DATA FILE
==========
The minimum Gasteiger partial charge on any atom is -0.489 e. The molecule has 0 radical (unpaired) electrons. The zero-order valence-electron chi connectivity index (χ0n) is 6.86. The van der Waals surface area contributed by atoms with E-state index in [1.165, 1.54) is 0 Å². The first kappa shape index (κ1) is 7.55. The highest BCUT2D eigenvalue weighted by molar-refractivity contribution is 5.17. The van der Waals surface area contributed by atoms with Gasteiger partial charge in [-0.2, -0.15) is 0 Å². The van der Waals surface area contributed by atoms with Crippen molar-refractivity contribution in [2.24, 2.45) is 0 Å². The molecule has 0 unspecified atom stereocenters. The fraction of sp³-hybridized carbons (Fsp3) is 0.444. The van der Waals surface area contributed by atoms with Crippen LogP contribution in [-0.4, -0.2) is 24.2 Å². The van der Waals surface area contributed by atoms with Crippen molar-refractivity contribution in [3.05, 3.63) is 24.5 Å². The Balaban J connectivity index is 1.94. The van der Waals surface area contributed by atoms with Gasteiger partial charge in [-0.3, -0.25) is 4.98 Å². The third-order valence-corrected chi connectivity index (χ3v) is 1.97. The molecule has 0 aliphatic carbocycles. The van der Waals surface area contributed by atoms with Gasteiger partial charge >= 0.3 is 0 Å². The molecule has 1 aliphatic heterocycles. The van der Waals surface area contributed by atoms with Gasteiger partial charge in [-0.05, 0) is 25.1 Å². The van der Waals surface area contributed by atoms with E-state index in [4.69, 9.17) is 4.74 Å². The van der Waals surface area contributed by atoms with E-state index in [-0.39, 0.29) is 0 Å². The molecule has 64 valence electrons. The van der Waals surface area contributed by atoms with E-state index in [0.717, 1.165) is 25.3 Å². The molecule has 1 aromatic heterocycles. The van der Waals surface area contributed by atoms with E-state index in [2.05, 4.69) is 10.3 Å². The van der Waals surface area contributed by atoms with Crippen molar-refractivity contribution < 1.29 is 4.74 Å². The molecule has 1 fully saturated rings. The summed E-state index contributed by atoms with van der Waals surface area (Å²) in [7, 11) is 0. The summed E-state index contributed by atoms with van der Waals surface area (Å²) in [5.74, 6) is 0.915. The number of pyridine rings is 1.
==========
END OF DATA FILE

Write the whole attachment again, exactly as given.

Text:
The minimum Gasteiger partial charge on any atom is -0.489 e. The molecule has 0 radical (unpaired) electrons. The zero-order valence-electron chi connectivity index (χ0n) is 6.86. The van der Waals surface area contributed by atoms with E-state index in [1.165, 1.54) is 0 Å². The first kappa shape index (κ1) is 7.55. The highest BCUT2D eigenvalue weighted by molar-refractivity contribution is 5.17. The van der Waals surface area contributed by atoms with Gasteiger partial charge in [-0.2, -0.15) is 0 Å². The van der Waals surface area contributed by atoms with Crippen molar-refractivity contribution in [2.24, 2.45) is 0 Å². The molecule has 0 unspecified atom stereocenters. The fraction of sp³-hybridized carbons (Fsp3) is 0.444. The van der Waals surface area contributed by atoms with Crippen LogP contribution in [-0.4, -0.2) is 24.2 Å². The van der Waals surface area contributed by atoms with Crippen molar-refractivity contribution in [3.05, 3.63) is 24.5 Å². The Balaban J connectivity index is 1.94. The van der Waals surface area contributed by atoms with Gasteiger partial charge in [-0.3, -0.25) is 4.98 Å². The third-order valence-corrected chi connectivity index (χ3v) is 1.97. The molecule has 0 aliphatic carbocycles. The van der Waals surface area contributed by atoms with Gasteiger partial charge >= 0.3 is 0 Å². The molecule has 1 aliphatic heterocycles. The van der Waals surface area contributed by atoms with Gasteiger partial charge in [-0.05, 0) is 25.1 Å². The van der Waals surface area contributed by atoms with E-state index in [4.69, 9.17) is 4.74 Å². The van der Waals surface area contributed by atoms with E-state index in [-0.39, 0.29) is 0 Å². The molecule has 64 valence electrons. The van der Waals surface area contributed by atoms with E-state index in [0.717, 1.165) is 25.3 Å². The molecule has 1 aromatic heterocycles. The van der Waals surface area contributed by atoms with E-state index in [2.05, 4.69) is 10.3 Å². The van der Waals surface area contributed by atoms with Crippen molar-refractivity contribution < 1.29 is 4.74 Å². The molecule has 1 fully saturated rings. The summed E-state index contributed by atoms with van der Waals surface area (Å²) in [7, 11) is 0. The summed E-state index contributed by atoms with van der Waals surface area (Å²) in [5.74, 6) is 0.915. The number of pyridine rings is 1.